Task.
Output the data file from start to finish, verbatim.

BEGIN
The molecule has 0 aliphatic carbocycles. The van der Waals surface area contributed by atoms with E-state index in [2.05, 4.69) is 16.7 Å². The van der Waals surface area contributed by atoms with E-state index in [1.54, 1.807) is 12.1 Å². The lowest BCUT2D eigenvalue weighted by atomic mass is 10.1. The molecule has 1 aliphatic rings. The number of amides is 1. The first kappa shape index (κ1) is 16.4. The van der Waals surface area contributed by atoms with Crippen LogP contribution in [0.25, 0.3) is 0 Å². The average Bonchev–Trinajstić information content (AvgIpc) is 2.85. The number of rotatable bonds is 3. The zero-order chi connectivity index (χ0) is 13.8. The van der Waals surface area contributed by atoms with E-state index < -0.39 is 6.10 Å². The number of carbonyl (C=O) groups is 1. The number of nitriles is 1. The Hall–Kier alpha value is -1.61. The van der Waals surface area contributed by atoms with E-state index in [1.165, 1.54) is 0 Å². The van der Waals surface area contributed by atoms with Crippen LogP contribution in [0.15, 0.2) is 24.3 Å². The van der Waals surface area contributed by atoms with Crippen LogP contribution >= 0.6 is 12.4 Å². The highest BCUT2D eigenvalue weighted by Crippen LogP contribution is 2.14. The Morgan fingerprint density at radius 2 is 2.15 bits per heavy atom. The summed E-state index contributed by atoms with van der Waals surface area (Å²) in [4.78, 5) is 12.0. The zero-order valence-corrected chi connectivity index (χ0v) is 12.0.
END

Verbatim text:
The molecule has 0 aliphatic carbocycles. The van der Waals surface area contributed by atoms with E-state index in [2.05, 4.69) is 16.7 Å². The van der Waals surface area contributed by atoms with E-state index in [1.54, 1.807) is 12.1 Å². The lowest BCUT2D eigenvalue weighted by atomic mass is 10.1. The molecule has 1 aliphatic rings. The number of amides is 1. The first kappa shape index (κ1) is 16.4. The van der Waals surface area contributed by atoms with Crippen LogP contribution in [0.25, 0.3) is 0 Å². The average Bonchev–Trinajstić information content (AvgIpc) is 2.85. The number of rotatable bonds is 3. The zero-order chi connectivity index (χ0) is 13.8. The van der Waals surface area contributed by atoms with E-state index < -0.39 is 6.10 Å². The number of carbonyl (C=O) groups is 1. The number of nitriles is 1. The Hall–Kier alpha value is -1.61. The van der Waals surface area contributed by atoms with E-state index in [1.165, 1.54) is 0 Å². The van der Waals surface area contributed by atoms with Crippen LogP contribution in [0.15, 0.2) is 24.3 Å². The van der Waals surface area contributed by atoms with Crippen LogP contribution >= 0.6 is 12.4 Å². The highest BCUT2D eigenvalue weighted by Crippen LogP contribution is 2.14. The Morgan fingerprint density at radius 2 is 2.15 bits per heavy atom. The summed E-state index contributed by atoms with van der Waals surface area (Å²) in [4.78, 5) is 12.0. The zero-order valence-corrected chi connectivity index (χ0v) is 12.0.